The partial government shutdown from late December 2018 to early January 2019 affected about 1,500 federal employees in Connecticut. But if it happens again over the weekend, the government would be in a full shutdown, since no new funding was approved by Congress for any of the agencies.

Connecticut has more than 8,400 federal workers who mostly work for Cabinet-level agencies as well as at large independent agencies like the Environmental Protection Agency and the Small Business Administration, according to data from March compiled by the U.S. Office of Personnel Management. The number grows when including government contractors.

Nearly half of Connecticut employees who serve in Cabinet agencies work for the U.S. Department of Veterans Affairs. And more than a third work for defense-related agencies like the Pentagon, the Navy, the Army and the Air Force, as well as the Department of Homeland Security, which has jurisdiction over the Coast Guard.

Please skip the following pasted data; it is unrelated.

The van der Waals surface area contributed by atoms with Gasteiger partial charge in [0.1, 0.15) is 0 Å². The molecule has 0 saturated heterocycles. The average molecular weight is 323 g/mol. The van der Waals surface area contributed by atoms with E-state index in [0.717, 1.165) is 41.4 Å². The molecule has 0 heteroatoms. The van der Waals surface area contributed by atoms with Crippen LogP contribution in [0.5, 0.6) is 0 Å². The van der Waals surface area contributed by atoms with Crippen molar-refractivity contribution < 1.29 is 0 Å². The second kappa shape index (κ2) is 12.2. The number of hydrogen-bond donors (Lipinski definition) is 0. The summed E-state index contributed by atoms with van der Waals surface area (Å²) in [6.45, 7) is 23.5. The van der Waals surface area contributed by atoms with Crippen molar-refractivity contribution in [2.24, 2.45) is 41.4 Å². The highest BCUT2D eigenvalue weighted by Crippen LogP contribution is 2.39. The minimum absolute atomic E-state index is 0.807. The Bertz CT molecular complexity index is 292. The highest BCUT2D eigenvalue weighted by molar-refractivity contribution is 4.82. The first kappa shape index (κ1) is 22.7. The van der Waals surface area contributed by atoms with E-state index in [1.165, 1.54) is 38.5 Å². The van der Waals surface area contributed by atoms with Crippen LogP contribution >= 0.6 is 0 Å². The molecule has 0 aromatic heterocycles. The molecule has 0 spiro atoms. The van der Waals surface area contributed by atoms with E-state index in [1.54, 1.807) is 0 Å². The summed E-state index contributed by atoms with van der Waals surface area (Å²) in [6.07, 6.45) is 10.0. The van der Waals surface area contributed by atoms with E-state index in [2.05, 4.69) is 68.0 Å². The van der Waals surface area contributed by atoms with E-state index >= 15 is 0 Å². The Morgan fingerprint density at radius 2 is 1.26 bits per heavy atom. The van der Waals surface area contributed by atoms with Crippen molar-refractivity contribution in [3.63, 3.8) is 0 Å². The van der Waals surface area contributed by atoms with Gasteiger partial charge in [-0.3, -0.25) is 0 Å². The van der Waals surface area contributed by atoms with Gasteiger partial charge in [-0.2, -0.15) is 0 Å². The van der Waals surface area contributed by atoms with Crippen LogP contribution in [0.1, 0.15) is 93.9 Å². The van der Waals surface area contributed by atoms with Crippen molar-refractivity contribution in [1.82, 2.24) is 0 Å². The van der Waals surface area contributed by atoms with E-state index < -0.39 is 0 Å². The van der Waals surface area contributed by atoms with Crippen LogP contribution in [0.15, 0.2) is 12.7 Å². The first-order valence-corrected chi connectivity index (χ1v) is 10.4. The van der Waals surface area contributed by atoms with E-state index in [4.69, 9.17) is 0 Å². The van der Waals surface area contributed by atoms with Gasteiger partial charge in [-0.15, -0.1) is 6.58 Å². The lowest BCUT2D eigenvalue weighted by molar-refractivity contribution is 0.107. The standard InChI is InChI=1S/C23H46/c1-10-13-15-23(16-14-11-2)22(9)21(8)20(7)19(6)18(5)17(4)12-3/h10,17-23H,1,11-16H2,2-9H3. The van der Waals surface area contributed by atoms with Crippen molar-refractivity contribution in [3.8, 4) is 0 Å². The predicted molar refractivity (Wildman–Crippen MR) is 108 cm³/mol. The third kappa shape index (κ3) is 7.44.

In addition to civilian personnel working with the Pentagon, Connecticut has more than 6,000 members on active duty, according to data compiled by the Defense Manpower Data Center. The data does not include those who serve in the Army. Those on active duty would work without pay until the end of the shutdown.

While many federal workers would face furloughs, some would continue their jobs like the military, border security and air traffic controllers and U.S. Transportation Security Administration agents. Regardless of their employment status, none of those workers would get paid and would only receive back pay once government funding resumes.

With the process largely at a standstill in the House, Rep. Rosa DeLauro, D-3rd District, is pushing for House Republicans to get behind the Senate's bipartisan proposal for short-term funding.